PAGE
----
Of course, when parents feel like their children are at risk in a place they shouldn’t be because of another kid, the best decisions aren’t always made. Nevertheless, Martin says you should never approach someone else’s child. The common first step instead is to go through the school, including a child’s teacher. If that fails to make a difference, it’s time to bring in other resources.

“Parents aren’t meant to deal with it all by themselves. I think that’s very much the school’s job,” she says. “Use those resources that are supposed to be provided.”

If teachers are missing these interactions, attempt to reach out to the alleged aggressor’s parents.

“Meet with parents instead of having a knee-jerk reaction and going straight to kids,” she says. “I’ve very rarely met parents who were just like, I want my child to be a bully. A lot of parents don’t even realize how much their children are acting up in class because teachers aren’t seeing it.”

But in the case where you may encounter a parent who defiantly defends their child’s behavior, only for that behavior to continue, reach out to school administrators. When you do, document everything.

“Keep it in a folder to show that you’ve had calls and conversations with teachers and administrators. That way if nothing is done, you can provide justification for wanting more extreme things done,” she says. And extreme measures include going outside of the school. Martin says she has worked with a parent who put out a restraining order on their child’s bully.

“It was the only way to get her daughter switched out of that class. She shouldn’t have had to do that,” she says.

Martin believes more emphasis needs to be put on schools to explain to children what bullying looks like and the consequences of it as opposed to only checking in about superficial things, like school supplies and rule books.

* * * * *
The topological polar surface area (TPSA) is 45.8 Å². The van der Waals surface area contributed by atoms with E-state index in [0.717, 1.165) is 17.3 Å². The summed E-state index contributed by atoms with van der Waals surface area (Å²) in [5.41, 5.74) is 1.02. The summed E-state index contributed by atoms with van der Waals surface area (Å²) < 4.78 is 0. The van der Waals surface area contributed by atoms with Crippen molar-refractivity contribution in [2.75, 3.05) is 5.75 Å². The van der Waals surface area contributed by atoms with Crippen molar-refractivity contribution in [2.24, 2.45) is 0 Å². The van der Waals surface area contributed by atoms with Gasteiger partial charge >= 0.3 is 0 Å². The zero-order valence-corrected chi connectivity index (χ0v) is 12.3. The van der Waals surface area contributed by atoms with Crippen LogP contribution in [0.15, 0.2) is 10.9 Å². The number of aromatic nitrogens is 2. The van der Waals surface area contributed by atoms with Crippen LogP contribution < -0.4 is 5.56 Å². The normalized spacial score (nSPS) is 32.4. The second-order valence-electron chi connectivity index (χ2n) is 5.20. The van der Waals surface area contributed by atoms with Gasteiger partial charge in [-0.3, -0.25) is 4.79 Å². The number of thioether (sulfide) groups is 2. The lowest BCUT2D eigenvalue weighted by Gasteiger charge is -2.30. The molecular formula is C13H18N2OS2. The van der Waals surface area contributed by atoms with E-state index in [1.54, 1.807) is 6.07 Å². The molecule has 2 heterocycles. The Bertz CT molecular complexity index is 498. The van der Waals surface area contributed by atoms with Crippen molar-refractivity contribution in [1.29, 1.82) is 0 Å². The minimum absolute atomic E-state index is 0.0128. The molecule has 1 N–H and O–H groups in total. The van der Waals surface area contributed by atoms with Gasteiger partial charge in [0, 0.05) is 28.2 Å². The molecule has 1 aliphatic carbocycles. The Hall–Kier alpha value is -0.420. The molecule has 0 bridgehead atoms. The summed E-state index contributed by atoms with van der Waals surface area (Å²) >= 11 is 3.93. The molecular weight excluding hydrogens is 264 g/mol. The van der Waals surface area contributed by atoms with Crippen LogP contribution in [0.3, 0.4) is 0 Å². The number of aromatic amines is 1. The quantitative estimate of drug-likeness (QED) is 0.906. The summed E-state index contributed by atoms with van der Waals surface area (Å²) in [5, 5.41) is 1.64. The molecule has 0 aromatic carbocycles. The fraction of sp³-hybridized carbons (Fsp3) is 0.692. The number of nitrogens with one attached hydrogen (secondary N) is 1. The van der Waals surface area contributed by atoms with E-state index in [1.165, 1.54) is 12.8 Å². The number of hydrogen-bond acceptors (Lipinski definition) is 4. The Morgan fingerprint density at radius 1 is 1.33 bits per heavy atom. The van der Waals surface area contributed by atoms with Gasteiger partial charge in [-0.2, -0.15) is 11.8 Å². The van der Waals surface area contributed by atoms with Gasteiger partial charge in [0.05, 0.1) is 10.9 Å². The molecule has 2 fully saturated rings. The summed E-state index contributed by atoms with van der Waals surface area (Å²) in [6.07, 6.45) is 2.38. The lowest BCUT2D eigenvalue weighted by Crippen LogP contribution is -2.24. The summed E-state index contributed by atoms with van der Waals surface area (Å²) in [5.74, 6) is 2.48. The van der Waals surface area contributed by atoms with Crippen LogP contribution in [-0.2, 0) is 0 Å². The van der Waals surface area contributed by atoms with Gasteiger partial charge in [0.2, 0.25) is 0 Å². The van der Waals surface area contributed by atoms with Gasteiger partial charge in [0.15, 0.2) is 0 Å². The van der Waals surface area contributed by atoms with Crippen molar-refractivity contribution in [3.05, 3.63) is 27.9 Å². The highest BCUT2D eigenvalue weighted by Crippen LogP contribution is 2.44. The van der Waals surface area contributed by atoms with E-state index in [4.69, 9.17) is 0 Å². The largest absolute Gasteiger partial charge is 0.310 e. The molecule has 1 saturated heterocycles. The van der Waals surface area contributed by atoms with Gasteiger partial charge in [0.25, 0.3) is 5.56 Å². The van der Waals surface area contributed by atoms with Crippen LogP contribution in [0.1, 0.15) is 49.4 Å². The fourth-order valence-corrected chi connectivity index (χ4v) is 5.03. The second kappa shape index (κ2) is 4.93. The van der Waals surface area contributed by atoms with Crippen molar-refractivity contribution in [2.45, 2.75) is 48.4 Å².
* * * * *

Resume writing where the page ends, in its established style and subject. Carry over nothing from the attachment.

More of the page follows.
“Schools need to be talking about this when the school year starts. What is acceptable and what is unacceptable,” she says. “They make these assumptions that children are coming in with a level of knowledge about how to treat people. That’s not true.”

“We need to check in about what harming someone’s body looks like, as well as what consent looks like and how it can be removed at any time,” she adds.

And as for parents who have kids who may be having a hard time with bullies at school and not making it known, Martin says it’s essential that parents keep an open line of communication with their kids and also be aware of what their “norm” is so they can easily identify when a child is deviating from it.

“Certain forms of regression are a big thing. They’re not enjoying things they used to enjoy. I would also be aware of the kind of clothing they wear because I’ve worked with a lot of patients who’ve cut and they’re wearing long-sleeve shirts and they could be covering up bruising from people at school,” she says. “Also, pay attention if they’re starting to become really, really jumpy and on edge and if there’s a significant issue with school, in regard to school aversion. If they don’t want to go school it’s because they’re bored or they’re being treated inappropriately. Don’t just assume your child is being lazy. They’re avoiding something.”

It’s also cause for alarm if they talk less, sleep less and eat less. And as anxiety is linked to the gut, the psychologist says if your child is having more stomach aches or their appetite is changing, something could be going on that needs to be addressed.

“Ask them about the peaks and the pits of their day. Make it a routine,” she says, noting that they should be able to ask you too as reciprocation is important. “You want them to know that this is what you’re here for. This is our job, is to build humans, but to also get to know them.”

That can be done through things like joint journaling, having a time to catch up each day, knowing who they hang out with and just generally caring about what’s happening with your kid.

“When we think about caring for our children and making sure they feel comfortable telling us about a bully or even not being bullies, show your kids that you care about them developing as a person. You can truly get so bogged down by the day to day, but don’t forget to know your child. Our children are amazing.”